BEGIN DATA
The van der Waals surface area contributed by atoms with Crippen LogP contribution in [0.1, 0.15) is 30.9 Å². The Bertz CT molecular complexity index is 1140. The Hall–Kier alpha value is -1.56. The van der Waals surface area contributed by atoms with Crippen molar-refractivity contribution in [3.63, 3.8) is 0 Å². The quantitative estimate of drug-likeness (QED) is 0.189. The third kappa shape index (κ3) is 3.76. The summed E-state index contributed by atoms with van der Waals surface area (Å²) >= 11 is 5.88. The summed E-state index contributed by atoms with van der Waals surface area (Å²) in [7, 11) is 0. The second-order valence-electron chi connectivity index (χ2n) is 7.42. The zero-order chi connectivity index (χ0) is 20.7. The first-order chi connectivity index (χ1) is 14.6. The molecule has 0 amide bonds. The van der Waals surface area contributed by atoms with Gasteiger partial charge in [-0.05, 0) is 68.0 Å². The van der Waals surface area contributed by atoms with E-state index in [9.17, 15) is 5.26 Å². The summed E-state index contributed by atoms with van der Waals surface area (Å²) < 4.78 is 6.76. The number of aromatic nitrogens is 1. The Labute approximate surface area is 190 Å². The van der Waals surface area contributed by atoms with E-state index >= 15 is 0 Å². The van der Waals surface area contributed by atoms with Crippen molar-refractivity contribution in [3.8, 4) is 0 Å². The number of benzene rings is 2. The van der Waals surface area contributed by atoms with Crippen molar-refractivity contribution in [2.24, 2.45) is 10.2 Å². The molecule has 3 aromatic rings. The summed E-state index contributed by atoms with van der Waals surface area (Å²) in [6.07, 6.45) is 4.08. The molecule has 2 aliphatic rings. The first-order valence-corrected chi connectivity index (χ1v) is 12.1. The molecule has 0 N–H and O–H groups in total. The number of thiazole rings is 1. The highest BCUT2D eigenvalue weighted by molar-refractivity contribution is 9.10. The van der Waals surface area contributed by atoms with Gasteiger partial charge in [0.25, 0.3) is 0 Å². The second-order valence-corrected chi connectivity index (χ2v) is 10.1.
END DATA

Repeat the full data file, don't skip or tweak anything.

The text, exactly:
The van der Waals surface area contributed by atoms with Crippen LogP contribution in [0.1, 0.15) is 30.9 Å². The Bertz CT molecular complexity index is 1140. The Hall–Kier alpha value is -1.56. The van der Waals surface area contributed by atoms with Crippen molar-refractivity contribution in [3.63, 3.8) is 0 Å². The quantitative estimate of drug-likeness (QED) is 0.189. The third kappa shape index (κ3) is 3.76. The summed E-state index contributed by atoms with van der Waals surface area (Å²) >= 11 is 5.88. The summed E-state index contributed by atoms with van der Waals surface area (Å²) in [7, 11) is 0. The second-order valence-electron chi connectivity index (χ2n) is 7.42. The zero-order chi connectivity index (χ0) is 20.7. The first-order chi connectivity index (χ1) is 14.6. The molecule has 0 amide bonds. The van der Waals surface area contributed by atoms with Gasteiger partial charge in [-0.05, 0) is 68.0 Å². The van der Waals surface area contributed by atoms with E-state index in [9.17, 15) is 5.26 Å². The summed E-state index contributed by atoms with van der Waals surface area (Å²) < 4.78 is 6.76. The number of aromatic nitrogens is 1. The Labute approximate surface area is 190 Å². The van der Waals surface area contributed by atoms with E-state index >= 15 is 0 Å². The van der Waals surface area contributed by atoms with Crippen molar-refractivity contribution in [3.8, 4) is 0 Å². The number of benzene rings is 2. The van der Waals surface area contributed by atoms with Crippen molar-refractivity contribution in [2.24, 2.45) is 10.2 Å². The molecule has 3 aromatic rings. The summed E-state index contributed by atoms with van der Waals surface area (Å²) in [6.07, 6.45) is 4.08. The molecule has 2 aliphatic rings. The first-order valence-corrected chi connectivity index (χ1v) is 12.1. The molecule has 0 N–H and O–H groups in total. The number of thiazole rings is 1. The highest BCUT2D eigenvalue weighted by molar-refractivity contribution is 9.10. The van der Waals surface area contributed by atoms with Gasteiger partial charge in [0.25, 0.3) is 0 Å². The second-order valence-corrected chi connectivity index (χ2v) is 10.1.